April 3, 2018
Five ways to improve early childhood education
New York City’s new Schools Chancellor Richard Carranza is taking the reins of the system at an exciting time. Chancellor Carranza will oversee the continued implementation and rollout of the universal pre-k and 3-k systems and the transitioning of the contracted child care system (EarlyLearn) for children under 5 into the Department of Education. These moves give him and his staff the opportunity to vastly improve outcomes for all New York City public school students.
Although it has been ticking upward, the reading test pass rate for third graders has remained stubbornly low. In the 2016 school year, just 38 percent of students made the grade.
It’s an urgent and complex problem, but it’s one that Chancellor Carranza and his team already have the groundwork to help solve. High-quality early childhood education not only improves students’ test scores later in life, it also helps give them the socioemotional foundation and skills that help them thrive as they get older.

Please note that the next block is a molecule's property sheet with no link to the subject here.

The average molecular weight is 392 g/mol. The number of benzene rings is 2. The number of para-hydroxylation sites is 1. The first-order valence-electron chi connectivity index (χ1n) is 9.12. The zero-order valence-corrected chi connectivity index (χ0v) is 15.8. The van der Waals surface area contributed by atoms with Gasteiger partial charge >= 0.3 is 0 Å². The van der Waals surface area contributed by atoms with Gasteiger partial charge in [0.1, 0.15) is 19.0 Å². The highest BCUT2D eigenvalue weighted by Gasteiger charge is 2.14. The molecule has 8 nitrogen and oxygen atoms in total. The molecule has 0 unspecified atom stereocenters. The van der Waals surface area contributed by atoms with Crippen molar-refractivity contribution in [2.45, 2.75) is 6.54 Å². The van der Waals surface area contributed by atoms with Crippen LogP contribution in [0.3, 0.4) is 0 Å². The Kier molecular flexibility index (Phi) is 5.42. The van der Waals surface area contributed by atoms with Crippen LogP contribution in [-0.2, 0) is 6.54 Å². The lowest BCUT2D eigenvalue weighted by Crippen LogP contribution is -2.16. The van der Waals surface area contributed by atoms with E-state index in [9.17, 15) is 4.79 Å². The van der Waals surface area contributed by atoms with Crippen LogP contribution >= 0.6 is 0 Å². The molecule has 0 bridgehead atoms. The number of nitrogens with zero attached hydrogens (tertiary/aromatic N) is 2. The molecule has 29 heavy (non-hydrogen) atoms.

There are five specific actions Chancellor Carranza can take to strengthen the early care and education system for the youngest New Yorkers.
New York City has made great progress in early childhood education over the last few years, by expanding free pre-kindergarten programs to three and four-year-olds, increasing parent engagement and providing early childhood education through a trauma-informed lens. We need this progress to continue and to build on this momentum to strengthen the education system for all students. Many of the tools we need to provide our youngest children with the best start in life are in place. Leveraging and expanding those tools to create a stronger early childhood system will strengthen the New York City public education system as a whole and ensure all students have access to the opportunities they need for a bright future.